Gold rose above $1,360 an ounce on Monday on fears that Egypt's unrest could spread across the Arab world, while silver gained 2 percent on strong industrial demand driven by signs of an improving economy.

Bullion extended gains after notching its second consecutive weekly gain, and as trade data showed U.S. futures investors' bullish position rose last week for the first time this year.

There was a lot of commodities and metals buying this morning. Both silver and palladium, which have stronger fundamentals, are way ahead in the pack among the precious metals, said Miguel Perez-Santalla, vice president of Heraeus Precious Metals Management.

As for silver, it was primarily driven by industrial demand on expectations of strong consumption, he said.

The tightest physical silver supplies in four years has tipped the U.S. silver futures market into backwardation since last week, making near-term prices more expensive than more distant months.

Spot gold rose 0.4 percent to $1,360.85 an ounce by 2:45 p.m. EST.

U.S. gold futures for April delivery settled up $4.70 at $1,365.10 an ounce, with volume more than 50 percent below its 30-day average, in line with lower turnover last week. Some traders said dwindling volume could signal waning investor interest in gold.

Silver gained 2.2 percent to $30.51 an ounce, having earlier hit a near six-week high at $30.71, with turnover about 10 percent lower than its 30-day average.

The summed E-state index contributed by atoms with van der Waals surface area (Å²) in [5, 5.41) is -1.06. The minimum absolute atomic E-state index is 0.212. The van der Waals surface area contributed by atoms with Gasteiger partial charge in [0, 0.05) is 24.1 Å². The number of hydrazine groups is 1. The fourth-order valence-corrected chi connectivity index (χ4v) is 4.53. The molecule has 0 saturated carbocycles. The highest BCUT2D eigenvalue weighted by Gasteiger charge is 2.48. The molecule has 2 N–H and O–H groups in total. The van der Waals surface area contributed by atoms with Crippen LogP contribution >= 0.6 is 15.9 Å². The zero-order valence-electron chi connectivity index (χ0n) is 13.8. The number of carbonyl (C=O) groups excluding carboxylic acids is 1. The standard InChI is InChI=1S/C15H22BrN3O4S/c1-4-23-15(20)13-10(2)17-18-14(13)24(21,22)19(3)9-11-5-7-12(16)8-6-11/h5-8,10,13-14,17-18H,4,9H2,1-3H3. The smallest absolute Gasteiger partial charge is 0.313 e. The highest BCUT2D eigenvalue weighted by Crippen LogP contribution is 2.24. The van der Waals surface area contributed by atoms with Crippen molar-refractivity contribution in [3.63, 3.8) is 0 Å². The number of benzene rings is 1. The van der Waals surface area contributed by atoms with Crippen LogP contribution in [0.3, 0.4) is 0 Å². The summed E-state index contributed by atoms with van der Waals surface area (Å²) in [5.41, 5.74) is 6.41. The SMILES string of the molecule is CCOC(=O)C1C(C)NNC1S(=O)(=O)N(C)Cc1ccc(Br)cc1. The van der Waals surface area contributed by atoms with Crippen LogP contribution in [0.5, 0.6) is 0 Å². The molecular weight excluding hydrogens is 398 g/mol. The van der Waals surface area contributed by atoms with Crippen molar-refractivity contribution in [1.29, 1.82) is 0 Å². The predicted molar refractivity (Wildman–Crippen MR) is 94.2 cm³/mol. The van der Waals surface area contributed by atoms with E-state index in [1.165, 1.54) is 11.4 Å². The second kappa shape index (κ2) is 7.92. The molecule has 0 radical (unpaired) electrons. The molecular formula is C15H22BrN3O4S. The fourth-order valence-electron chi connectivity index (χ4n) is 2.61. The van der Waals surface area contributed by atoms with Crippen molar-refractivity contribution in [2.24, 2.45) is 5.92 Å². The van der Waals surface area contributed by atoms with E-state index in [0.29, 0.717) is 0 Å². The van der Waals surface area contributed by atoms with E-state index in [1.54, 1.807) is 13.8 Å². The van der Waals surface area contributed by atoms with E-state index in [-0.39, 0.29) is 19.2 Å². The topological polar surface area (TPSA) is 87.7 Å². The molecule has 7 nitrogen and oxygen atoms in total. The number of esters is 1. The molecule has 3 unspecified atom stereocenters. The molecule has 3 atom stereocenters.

The gold-silver ratio -- the number of silver ounces needed to buy an ounce of gold -- fell to near a five-year low, as silver has recently outperformed bullion.

Confidence in the longer-term strength of gold prices was demonstrated last week by a report showing investors were beginning to build up their exposure to U.S. gold futures.

The net non-commercial, or spec, long position in COMEX gold futures posted its first weekly rise since early January and the largest weekly rise since early April 2010, the Commodity Futures Trading Commission said in its weekly Commitments of Traders report.


Gold also benefited from safe-haven demand amid fears that political unrest will escalate in the Arab world after Hosni Mubarak's resignation after nearly three weeks of protests.

Police in Bahrain fired teargas and rubber bullets to break up pro-reform demonstrations stimulated by popular upheaval in Egypt and Tunisia. One protester was killed, witnesses said.

Meanwhile, Tunisia has deployed soldiers to stop a tide of illegal immigrants trying to reach Italy. Protests in the North African country ousted its president a month ago.

Traders also said that comments from European Central Bank Governing Council member Ewald Nowotny also boosted gold's inflation hedge appeal.

The European Central Bank is vehemently not turning soft on inflation but neither will it rush to tackle short-term price pressures, Nowotny said.

Traders awaited a raft of data, including Chinese inflation numbers and a euro zone growth report due on Tuesday, to give fresh direction to the market.

China's CPI reading for January will be released tomorrow and market chatter currently suggests it will be lower than expected, said UBS. Should CPI disappoint, this could act as a catalyst for gold to trend lower in the short term.

Platinum rose 1.3 percent to $1,824.99 an ounce, while palladium jumped 2.3 percent to $829.97.